Our Creative Director Wyn Jones has been working as an Associate of The Dementia Centre (DSDC), providing product design expertise to assist organisations who want to understand how they can create dementia-friendly, innovative products and services. Wyn shared his thoughts in a recent article created for the DSDC.
Design is about more than shaping physical environments and products. Creating well designed desirable products and spaces, that take into consideration how people interact with their environment in its entirety, can considerably improve the lives of those living with dementia. Innovative and intuitive design for dementia care aspires to keep individuals safe from danger, whilst allowing them freedom to engage in everyday activity, helping to enhance their quality of life and independence.
Enhancing the environment
Historically, dementia inclusive design appears overly institutional and patronising to the user, e.g. red toilet seats; yellow signage; “big button” controls etc. Practical designs don’t have to be ugly or intrusive. We should be aiming to create products that enhance an environment rather than make it stand out as catering for a specific section of society. Design can offer more advanced solutions to problems faced today, for instance, instead of adding pull cords for high light switches, we could integrate sensor technology into a room. Enhancing environments to ensure accessibility and comfort for all can make a significant difference to the mental and physical well being for the people living in that space. It’s about addressing standards, practices and behaviours to change the way people living with dementia are engaged with in their homes.
Designing for the senses
Understanding the emotive reasoning behind why we like, or dislike using a particular product or space over another can really help inform design direction. Taking into consideration sound, sight, touch, smell and taste to create things that users want to interact with. This means analysing a mix of different forms, materials, colours and cues within designs whilst ensuring that we ‘design out’ the frustration in products to create designs that are intuitive to use. For us, it’s these little details that matter the most and we’re firm believers that if we can design products and spaces that people love to use, it will boost mental and emotional wellbeing leading to a reduction in stress for both people living with dementia and those caring for them.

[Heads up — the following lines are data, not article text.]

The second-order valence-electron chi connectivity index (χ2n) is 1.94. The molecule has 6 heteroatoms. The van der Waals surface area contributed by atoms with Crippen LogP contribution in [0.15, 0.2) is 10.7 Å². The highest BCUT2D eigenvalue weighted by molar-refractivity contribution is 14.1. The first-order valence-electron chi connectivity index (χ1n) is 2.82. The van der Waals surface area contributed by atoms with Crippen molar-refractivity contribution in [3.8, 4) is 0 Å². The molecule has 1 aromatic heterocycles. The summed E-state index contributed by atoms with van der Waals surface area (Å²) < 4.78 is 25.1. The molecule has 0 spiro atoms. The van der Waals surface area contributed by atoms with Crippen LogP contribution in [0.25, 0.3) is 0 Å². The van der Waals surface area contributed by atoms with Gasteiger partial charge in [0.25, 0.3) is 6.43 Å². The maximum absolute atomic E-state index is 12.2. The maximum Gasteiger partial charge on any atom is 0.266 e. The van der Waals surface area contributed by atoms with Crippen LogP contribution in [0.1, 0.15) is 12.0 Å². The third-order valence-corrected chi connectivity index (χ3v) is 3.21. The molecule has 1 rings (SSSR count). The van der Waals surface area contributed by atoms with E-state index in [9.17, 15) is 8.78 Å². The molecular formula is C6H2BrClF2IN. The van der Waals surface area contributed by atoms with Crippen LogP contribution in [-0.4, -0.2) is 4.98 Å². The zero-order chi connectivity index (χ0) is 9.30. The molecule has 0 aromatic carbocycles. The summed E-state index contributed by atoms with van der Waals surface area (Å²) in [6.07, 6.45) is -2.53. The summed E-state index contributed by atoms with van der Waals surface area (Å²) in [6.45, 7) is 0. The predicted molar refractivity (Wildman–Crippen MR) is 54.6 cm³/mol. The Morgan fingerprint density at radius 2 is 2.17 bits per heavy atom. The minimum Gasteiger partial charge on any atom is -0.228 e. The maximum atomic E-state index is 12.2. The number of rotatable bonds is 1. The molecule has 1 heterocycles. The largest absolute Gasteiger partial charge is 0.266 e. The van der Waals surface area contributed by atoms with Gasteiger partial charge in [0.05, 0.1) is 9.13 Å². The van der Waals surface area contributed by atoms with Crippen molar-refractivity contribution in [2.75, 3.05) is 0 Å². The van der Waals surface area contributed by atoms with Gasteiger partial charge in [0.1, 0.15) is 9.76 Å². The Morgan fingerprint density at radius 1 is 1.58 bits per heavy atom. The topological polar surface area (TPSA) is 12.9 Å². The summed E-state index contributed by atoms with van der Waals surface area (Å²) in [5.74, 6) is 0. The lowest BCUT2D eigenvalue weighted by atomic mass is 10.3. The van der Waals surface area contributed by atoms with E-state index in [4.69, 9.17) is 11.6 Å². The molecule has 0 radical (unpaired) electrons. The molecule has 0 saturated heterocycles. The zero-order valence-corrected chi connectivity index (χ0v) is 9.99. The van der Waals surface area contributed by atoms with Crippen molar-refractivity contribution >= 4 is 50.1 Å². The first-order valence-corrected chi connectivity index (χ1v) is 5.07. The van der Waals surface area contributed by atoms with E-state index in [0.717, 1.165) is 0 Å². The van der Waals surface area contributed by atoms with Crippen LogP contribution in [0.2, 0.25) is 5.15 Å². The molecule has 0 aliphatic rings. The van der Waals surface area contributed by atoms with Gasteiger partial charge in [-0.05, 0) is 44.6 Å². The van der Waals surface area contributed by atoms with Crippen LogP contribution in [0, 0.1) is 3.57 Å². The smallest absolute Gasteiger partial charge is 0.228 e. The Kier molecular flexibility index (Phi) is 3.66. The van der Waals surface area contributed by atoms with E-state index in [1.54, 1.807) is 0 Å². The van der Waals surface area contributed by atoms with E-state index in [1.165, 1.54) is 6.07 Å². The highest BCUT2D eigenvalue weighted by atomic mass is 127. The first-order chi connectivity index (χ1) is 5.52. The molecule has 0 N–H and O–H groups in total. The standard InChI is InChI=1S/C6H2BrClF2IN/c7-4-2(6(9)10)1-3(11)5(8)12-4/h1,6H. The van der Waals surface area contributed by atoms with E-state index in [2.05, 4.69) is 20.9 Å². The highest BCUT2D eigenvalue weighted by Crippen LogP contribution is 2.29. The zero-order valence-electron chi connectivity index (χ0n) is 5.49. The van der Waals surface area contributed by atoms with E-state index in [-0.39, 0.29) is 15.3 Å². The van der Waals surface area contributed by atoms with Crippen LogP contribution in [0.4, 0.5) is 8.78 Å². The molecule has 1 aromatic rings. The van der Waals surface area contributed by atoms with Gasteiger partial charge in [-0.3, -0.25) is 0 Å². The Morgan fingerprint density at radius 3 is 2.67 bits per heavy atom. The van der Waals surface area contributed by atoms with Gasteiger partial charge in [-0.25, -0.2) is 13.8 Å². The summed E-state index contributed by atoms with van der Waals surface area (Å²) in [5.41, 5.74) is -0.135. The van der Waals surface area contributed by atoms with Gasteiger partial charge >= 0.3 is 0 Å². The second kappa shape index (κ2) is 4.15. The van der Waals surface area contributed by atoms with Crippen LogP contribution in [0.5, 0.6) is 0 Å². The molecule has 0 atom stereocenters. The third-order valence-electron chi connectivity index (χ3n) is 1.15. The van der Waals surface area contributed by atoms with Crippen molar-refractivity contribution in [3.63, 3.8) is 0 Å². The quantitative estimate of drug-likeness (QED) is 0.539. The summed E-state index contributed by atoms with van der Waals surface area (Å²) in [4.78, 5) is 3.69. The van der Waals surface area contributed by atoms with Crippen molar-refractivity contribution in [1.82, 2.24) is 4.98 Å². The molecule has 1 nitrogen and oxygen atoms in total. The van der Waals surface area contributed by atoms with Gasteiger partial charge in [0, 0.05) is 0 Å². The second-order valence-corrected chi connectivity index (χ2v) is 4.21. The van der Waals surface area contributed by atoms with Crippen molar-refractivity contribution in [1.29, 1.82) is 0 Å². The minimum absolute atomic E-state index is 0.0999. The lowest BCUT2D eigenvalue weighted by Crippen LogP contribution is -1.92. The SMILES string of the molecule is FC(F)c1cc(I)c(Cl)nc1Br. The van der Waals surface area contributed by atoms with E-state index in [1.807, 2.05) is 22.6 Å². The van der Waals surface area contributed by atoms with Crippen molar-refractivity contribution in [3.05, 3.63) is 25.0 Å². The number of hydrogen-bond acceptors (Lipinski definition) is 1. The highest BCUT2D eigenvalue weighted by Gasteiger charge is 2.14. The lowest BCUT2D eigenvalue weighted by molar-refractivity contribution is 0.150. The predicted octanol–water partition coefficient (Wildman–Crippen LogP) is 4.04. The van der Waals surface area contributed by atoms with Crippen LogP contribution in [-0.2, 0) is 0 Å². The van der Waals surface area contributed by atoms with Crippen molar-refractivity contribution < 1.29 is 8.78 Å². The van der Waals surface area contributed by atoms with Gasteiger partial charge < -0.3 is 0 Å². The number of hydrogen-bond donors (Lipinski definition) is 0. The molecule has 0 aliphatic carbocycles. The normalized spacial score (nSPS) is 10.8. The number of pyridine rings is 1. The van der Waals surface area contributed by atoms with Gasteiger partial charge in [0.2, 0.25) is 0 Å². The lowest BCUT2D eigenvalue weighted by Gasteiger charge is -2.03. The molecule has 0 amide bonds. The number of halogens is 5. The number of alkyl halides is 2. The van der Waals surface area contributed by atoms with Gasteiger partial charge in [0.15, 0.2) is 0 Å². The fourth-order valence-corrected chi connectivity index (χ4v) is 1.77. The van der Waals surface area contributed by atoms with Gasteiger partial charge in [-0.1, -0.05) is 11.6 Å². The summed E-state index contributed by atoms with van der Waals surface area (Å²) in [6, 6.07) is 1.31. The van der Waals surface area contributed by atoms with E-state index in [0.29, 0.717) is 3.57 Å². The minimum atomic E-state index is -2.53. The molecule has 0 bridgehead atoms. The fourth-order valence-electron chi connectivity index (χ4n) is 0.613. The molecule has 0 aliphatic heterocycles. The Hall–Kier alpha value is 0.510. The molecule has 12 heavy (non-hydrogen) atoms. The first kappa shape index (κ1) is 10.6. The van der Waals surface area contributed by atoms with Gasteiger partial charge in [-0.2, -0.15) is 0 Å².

Historically mainstream product design has shied away from creating products for the minority, due to concern over their financial returns, however if we were all to think a little more about intuitive, inclusive design that can cater for everyone, the scope to reach a larger audience then expands and this surely leads to greater commercial rewards and further advancements in design innovation and quality – and that helps everyone.
Ageing is a fact of life for all of us and yet it is often something which many of us struggle to accept. When you consider that dementia alone affects 46 million people worldwide, a number likely to grow further as life expectancy continues to increase, the need for us to improve products and environments couldn’t be more crucial. Through the use of inclusive design, we can remove many of the restrictions from our environments and products, without compromising on the beauty and functionality of designs desired in our youth. Simple considerations such as designing spaces that are accessible regardless of mobility, integrating smart technology into spaces or fitting flexible furniture to accommodate evolving needs could provide lifelong benefits. The nature of design evolves around the concept of continuous improvement – our challenge is to bring everybody on that journey with us.
The DSDC has over 25 years of research and evidence-based insights which provide an unparalleled understanding of the sensory, mobility and cognitive impairments which affect a person’s quality of life when living with dementia. If you have a product or service that you believe could benefit from the expertise at DSDC please contact them here >> http://dementia.stir.ac.uk/con…
To find out more about the fantastic work of the DSDC visit their website http://dementia.stir.ac.uk/